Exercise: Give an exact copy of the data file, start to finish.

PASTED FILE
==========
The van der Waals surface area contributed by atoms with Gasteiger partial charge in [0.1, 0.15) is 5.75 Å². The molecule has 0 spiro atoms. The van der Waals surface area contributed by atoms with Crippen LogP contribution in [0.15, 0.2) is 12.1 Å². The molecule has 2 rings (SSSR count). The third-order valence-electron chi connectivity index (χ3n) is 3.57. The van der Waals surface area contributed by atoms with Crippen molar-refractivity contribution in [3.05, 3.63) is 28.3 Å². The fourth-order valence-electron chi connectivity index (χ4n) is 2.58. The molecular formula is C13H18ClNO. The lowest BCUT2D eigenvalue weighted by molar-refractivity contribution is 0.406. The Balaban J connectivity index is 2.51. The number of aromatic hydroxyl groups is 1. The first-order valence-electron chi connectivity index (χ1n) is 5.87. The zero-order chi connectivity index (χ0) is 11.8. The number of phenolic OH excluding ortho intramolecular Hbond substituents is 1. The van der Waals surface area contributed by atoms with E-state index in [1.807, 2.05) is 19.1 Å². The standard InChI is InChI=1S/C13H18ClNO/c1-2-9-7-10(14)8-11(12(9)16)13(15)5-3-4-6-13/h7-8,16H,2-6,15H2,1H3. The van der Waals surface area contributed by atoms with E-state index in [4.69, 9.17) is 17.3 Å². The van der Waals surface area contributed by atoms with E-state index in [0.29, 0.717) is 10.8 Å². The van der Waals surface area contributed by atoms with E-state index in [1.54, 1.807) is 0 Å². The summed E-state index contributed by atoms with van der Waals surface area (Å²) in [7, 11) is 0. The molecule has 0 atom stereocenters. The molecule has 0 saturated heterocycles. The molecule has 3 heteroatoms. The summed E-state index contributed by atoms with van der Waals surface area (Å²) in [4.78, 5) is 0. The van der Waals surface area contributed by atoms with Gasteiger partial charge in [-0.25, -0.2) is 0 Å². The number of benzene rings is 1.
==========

The van der Waals surface area contributed by atoms with Gasteiger partial charge in [0.1, 0.15) is 5.75 Å². The molecule has 0 spiro atoms. The van der Waals surface area contributed by atoms with Crippen LogP contribution in [0.15, 0.2) is 12.1 Å². The molecule has 2 rings (SSSR count). The third-order valence-electron chi connectivity index (χ3n) is 3.57. The van der Waals surface area contributed by atoms with Crippen molar-refractivity contribution in [3.05, 3.63) is 28.3 Å². The fourth-order valence-electron chi connectivity index (χ4n) is 2.58. The molecular formula is C13H18ClNO. The lowest BCUT2D eigenvalue weighted by molar-refractivity contribution is 0.406. The Balaban J connectivity index is 2.51. The number of aromatic hydroxyl groups is 1. The first-order valence-electron chi connectivity index (χ1n) is 5.87. The zero-order chi connectivity index (χ0) is 11.8. The number of phenolic OH excluding ortho intramolecular Hbond substituents is 1. The van der Waals surface area contributed by atoms with E-state index in [1.807, 2.05) is 19.1 Å². The standard InChI is InChI=1S/C13H18ClNO/c1-2-9-7-10(14)8-11(12(9)16)13(15)5-3-4-6-13/h7-8,16H,2-6,15H2,1H3. The van der Waals surface area contributed by atoms with E-state index in [4.69, 9.17) is 17.3 Å². The van der Waals surface area contributed by atoms with E-state index in [0.29, 0.717) is 10.8 Å². The van der Waals surface area contributed by atoms with E-state index in [1.54, 1.807) is 0 Å². The summed E-state index contributed by atoms with van der Waals surface area (Å²) in [7, 11) is 0. The molecule has 0 atom stereocenters. The molecule has 0 saturated heterocycles. The molecule has 3 heteroatoms. The summed E-state index contributed by atoms with van der Waals surface area (Å²) in [4.78, 5) is 0. The van der Waals surface area contributed by atoms with Gasteiger partial charge in [-0.25, -0.2) is 0 Å². The number of benzene rings is 1.